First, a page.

10.5 Deletion       Deleting a node from an RTBST can be done using the same ideas as for other kinds of trees we've seen. However, as it turns out, a variant of this usual technique allows for faster code. In this section, we will implement the usual method, then the improved version. The latter is actually used in libavl.

Here is the outline of the function. Step 2 is the only part that varies between versions:

```380. <RTBST item deletion function 380> =
void *rtbst_delete (struct rtbst_table *tree, const void *item) {
struct rtbst_node *p;	/* Node to delete. */
struct rtbst_node *q;	/* Parent of p. */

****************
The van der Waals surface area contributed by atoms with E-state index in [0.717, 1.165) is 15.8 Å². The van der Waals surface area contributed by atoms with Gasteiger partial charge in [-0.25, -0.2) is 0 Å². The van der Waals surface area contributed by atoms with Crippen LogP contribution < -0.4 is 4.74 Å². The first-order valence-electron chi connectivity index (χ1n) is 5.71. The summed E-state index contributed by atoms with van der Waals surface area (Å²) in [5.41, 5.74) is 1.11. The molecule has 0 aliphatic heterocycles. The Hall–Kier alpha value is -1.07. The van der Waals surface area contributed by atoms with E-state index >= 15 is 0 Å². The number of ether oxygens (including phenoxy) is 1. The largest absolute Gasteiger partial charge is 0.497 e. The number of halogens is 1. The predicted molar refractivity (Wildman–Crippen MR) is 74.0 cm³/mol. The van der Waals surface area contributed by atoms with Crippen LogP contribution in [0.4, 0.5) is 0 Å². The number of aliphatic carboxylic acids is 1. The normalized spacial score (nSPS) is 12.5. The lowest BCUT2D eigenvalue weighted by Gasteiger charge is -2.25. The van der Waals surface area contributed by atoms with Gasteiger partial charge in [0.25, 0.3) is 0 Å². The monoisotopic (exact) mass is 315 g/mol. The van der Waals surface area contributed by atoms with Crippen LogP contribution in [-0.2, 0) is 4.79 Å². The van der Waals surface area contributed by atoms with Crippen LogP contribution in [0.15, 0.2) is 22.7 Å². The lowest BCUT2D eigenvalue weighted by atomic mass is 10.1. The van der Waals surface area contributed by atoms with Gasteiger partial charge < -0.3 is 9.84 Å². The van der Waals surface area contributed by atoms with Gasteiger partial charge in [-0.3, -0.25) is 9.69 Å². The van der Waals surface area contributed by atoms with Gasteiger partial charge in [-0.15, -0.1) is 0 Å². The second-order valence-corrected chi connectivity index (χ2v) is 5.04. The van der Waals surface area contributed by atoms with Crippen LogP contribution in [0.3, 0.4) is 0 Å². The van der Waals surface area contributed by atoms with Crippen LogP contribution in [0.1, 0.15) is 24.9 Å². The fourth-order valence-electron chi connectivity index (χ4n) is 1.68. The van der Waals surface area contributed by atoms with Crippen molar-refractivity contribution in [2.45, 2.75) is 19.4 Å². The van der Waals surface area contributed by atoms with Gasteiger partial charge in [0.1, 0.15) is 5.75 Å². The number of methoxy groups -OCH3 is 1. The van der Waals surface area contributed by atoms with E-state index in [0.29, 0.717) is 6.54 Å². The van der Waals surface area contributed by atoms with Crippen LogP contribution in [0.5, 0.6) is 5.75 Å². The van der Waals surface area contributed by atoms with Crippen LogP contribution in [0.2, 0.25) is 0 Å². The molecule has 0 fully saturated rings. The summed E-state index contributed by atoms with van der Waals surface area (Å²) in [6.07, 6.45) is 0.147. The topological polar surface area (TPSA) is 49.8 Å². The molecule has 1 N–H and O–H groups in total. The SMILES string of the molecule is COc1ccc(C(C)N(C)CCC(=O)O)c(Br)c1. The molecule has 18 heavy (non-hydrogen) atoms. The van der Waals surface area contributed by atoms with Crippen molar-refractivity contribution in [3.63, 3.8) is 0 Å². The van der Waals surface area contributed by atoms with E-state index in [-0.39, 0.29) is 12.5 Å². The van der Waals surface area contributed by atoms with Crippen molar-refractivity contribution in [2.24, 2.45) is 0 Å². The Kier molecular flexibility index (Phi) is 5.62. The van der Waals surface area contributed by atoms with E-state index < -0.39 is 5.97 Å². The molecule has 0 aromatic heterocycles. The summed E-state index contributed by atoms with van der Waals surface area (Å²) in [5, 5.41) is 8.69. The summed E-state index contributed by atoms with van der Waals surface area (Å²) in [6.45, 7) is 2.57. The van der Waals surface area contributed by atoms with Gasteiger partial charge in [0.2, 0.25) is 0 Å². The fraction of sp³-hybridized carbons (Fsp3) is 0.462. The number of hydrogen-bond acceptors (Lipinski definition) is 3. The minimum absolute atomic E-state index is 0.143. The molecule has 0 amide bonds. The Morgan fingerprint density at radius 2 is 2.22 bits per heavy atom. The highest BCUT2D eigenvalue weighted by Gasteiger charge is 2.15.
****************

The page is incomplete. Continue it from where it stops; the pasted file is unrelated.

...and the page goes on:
assert (tree != NULL && item != NULL);

<Step 1: Find RTBST node to delete 381>
<Step 2: Delete RTBST node, left-looking 388>
<Step 3: Finish up after deleting RTBST node 382>
}
```

This code is included in 375.

The first step just finds the node to delete. After it executes, p is the node to delete and q and dir are set such that q->rtbst_link[dir] == p.

```381. <Step 1: Find RTBST node to delete 381> =
if (tree->rtbst_root == NULL)
return NULL;

p = tree->rtbst_root;
q = (struct rtbst_node *) &tree->rtbst_root;
dir = 0;
if (p == NULL)
return NULL;

for (;;)   {
int cmp = tree->rtbst_compare (item, p->rtbst_data, tree->rtbst_param);
if (cmp == 0)
break;

dir = cmp > 0;
if (dir == 0)       {
return NULL;
}     else /* dir == 1 */       {
return NULL;
}

q = p;
}
item = p->rtbst_data;
```

This code is included in 380.

The final step is also common. We just clean up and return:

```382. <Step 3: Finish up after deleting RTBST node 382> =
tree->rtbst_alloc->libavl_free (tree->rtbst_alloc, p);
tree->rtbst_count–;
return (void *) item;
```

This code is included in 380.